1. Measure and cut accurately — the beginning quilt is not one to trust just by eyeballing it. You’ll be happier with your first attempts if they are measured and cut accurately. You’ll be able to participate in group quilts. You can play with this boundary later on, but for now try to be as precise as possible.
  2. Understand a few basic terms — right side of fabric, right sides together, wrong side of fabric, quarter inch seam, pressing — these are big ones to know if you’re just starting out.
  3. Sew a straight line — my mother did not know how to sew, so I taught her how to turn on the machine, thread it, fill the bobbin and sew a straight line. She used only those skills happily for many years. She made fun pillowcases and afghans.
  4. Sew a quarter inch seam — the easiest way is a quarter inch foot, but I used a strip of masking tape on my throat plate for at least six years and it was very accurate.
  5. Press seams to opposite side so your seams butt up — you don’t want your seams to pile on each other.
  6. Baste together three layers by pins or spray — once you have to top, you have to be able to create the quilt sandwich.
  7. Have the ability to pin the edges together and turn inside out — this will eliminate binding. My daughter used this method for her first two quilts. It shortens the task.
  8. Quilt on your sewing machine with simple lines or tie — once the top is sewn and the quilt has three layers you need to keep those layers together. Some people tie and many people sew designs by hand or machine. Machine quilting in straight lines is very popular now and fairly easy to accomplish. You are now done unless you want binding!
  9. Cut and create binding — your quilt will need to be finished on the sides. If you didn’t do the “pillowcase method” in number seven, you need to create the binding.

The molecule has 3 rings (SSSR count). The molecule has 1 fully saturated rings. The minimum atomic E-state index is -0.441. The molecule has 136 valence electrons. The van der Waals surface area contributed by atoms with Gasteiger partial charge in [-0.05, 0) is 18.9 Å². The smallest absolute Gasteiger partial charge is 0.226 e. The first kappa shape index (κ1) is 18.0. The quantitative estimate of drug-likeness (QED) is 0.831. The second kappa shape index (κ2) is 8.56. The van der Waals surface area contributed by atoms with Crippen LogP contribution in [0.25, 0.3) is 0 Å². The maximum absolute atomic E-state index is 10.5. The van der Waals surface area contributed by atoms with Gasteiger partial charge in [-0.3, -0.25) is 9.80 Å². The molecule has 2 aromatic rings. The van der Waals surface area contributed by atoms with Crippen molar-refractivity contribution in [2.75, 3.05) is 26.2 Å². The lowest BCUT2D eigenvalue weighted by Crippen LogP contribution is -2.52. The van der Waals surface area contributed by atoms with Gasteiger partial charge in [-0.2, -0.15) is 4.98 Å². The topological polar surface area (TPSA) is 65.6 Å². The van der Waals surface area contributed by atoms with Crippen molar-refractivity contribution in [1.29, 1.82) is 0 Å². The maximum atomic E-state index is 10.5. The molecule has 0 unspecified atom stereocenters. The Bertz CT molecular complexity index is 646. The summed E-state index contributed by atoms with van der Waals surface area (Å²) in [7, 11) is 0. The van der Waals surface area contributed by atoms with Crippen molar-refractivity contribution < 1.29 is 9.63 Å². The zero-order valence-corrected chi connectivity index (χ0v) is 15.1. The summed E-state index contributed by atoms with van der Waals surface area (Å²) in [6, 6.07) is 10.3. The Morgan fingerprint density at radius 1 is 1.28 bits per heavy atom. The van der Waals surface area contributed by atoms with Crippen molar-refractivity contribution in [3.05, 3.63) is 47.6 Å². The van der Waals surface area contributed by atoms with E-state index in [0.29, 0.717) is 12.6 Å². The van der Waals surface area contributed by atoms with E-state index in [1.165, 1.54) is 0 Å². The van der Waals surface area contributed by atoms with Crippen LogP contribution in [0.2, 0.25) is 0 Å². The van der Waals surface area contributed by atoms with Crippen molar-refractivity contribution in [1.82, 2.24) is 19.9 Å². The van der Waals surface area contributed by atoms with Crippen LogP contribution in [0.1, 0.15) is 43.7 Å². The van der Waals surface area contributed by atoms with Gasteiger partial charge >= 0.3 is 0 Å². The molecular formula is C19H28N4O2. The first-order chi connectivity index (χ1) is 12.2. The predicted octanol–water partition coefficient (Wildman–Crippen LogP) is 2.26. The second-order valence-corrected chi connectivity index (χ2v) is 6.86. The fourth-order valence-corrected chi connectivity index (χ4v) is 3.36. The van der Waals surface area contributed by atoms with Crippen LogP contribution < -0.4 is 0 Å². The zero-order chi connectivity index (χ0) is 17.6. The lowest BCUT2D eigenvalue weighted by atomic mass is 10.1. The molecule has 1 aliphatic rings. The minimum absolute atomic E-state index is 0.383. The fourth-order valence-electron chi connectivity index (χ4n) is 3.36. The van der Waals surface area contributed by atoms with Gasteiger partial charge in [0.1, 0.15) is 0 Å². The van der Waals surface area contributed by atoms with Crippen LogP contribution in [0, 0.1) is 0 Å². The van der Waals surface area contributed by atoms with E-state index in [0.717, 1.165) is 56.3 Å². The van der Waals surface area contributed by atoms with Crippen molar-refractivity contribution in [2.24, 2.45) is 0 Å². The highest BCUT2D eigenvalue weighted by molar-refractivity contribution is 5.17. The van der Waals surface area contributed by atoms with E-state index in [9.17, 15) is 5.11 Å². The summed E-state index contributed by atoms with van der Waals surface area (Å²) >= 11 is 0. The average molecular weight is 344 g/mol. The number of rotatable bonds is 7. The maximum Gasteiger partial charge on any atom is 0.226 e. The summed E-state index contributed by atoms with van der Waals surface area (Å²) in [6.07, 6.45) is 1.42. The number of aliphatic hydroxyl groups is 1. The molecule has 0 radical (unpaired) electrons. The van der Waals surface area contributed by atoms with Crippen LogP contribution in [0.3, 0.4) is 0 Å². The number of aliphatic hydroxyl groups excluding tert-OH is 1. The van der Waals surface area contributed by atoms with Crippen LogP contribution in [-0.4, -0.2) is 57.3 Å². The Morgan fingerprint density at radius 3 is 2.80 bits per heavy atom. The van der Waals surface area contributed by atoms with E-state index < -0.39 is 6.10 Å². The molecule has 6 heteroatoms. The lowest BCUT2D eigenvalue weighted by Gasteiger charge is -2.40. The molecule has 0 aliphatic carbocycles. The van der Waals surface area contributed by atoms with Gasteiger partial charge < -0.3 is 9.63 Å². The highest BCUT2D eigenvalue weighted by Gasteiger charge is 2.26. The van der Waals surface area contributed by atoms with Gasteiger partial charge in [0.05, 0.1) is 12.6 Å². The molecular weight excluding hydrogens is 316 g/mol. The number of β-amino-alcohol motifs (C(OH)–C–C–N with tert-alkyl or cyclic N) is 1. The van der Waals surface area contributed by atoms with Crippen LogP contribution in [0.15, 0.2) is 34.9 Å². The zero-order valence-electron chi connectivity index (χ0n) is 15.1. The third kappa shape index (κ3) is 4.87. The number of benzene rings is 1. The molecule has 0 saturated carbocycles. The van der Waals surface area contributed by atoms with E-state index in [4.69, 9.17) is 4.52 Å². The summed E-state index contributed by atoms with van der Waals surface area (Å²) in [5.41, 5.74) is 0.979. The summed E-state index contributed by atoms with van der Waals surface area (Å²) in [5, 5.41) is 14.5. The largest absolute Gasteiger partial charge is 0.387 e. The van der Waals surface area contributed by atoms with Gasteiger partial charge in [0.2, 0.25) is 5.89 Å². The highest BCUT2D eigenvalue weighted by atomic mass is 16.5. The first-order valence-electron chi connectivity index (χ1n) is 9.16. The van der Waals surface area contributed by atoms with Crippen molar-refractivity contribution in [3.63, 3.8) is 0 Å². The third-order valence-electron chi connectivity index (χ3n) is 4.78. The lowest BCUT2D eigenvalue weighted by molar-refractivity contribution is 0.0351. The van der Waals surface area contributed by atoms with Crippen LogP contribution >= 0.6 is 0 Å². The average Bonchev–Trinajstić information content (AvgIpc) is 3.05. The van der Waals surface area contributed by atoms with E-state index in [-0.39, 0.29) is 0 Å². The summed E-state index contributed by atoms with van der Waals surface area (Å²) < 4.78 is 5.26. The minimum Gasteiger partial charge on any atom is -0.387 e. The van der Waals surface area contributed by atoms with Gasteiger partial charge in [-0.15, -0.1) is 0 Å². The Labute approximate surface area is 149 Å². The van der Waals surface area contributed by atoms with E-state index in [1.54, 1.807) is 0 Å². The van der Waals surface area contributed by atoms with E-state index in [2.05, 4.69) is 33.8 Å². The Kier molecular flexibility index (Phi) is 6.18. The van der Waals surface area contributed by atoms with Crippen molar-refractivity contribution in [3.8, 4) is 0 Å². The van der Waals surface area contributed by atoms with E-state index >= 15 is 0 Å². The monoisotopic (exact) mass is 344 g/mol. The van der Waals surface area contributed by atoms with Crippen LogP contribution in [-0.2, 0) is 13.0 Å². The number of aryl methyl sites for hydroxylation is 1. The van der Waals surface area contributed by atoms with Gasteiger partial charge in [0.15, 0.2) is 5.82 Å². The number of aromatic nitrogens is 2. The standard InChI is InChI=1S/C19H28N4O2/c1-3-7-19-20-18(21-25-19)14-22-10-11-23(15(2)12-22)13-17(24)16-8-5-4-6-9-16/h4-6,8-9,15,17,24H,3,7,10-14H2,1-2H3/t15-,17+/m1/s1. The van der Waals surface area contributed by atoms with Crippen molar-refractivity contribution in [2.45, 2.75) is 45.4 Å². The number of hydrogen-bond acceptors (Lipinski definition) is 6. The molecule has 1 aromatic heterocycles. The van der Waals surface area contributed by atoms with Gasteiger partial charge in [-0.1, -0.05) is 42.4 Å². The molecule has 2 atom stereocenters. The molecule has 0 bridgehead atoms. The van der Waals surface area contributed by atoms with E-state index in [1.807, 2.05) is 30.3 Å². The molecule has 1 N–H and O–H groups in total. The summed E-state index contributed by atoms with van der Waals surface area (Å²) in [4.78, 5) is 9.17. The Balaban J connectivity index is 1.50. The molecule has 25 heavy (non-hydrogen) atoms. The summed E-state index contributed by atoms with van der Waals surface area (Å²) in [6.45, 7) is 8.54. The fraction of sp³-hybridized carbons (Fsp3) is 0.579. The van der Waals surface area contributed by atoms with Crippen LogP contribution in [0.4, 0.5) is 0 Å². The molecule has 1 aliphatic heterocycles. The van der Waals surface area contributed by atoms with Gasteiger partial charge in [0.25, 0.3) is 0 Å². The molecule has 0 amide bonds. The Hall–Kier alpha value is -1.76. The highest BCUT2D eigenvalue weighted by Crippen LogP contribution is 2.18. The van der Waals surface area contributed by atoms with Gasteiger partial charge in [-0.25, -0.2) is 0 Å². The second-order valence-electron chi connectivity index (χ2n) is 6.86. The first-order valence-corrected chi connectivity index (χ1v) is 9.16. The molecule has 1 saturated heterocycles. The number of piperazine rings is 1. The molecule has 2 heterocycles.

10. Sew binding on a quilt — once the binding is created, you sew it around the edges and then sew it down again. This is the final step, yay!

Ta da, you’re done! Now you have a quilt and it’ll feel great. Celebrate it for the time and love you put into it. You should be proud!

Are these the only skills you will ever need? No, of course not. If you love this wonder we call quilt making, you will surely acquire other skills. But take it slow — your first quilt is meant to express love. It doesn’t have to be a prize winner. You will find that your skills will get better over time, but the love you sewed into that first quilt will remain the same.

I hope you give that first quilt to someone who not only sees stitches and fabric but the love you put into it. The look on their face will fill you up, and you’ll want to repeat that experience again and again.

10 skills, one quilt and you’re hooked. You’ve joined the Quilter ranks.

We welcome you!

After you’ve learned a few skills, make sure
you have the right tools for the job!
Click below to shop Havel’s Sewing today!

Havel's Sewing quilting, applique and embroidery scissors

About Kathy Mathews:

Kathy Mathews headshotKathy Mathews has been sewing for 49 years and quilting for 31, which is odd as she’s so young. She taught Spanish and French full time for 35 years in Illinois Public schools and then continued at the college level until 2014. During all that time, quilting and sewing allowed her a creative outlet and kept her sane. In addition to needle arts she is an avid reader, swimmer, traveler and yoga newbie.  She blogs mainly about quilting at www.ChicagoNow.com. She lives in the Chicago area with her husband, is the mother of two grown daughters and grandmother to the cutest two year old girl in all the land. You can email her at quiltingsewingcreating@gmail.com.

Posted in Guest Writers, How To, How to Make a Quilt, How to Quilt, Kathleen Mathews | Tagged , , , | 4 Comments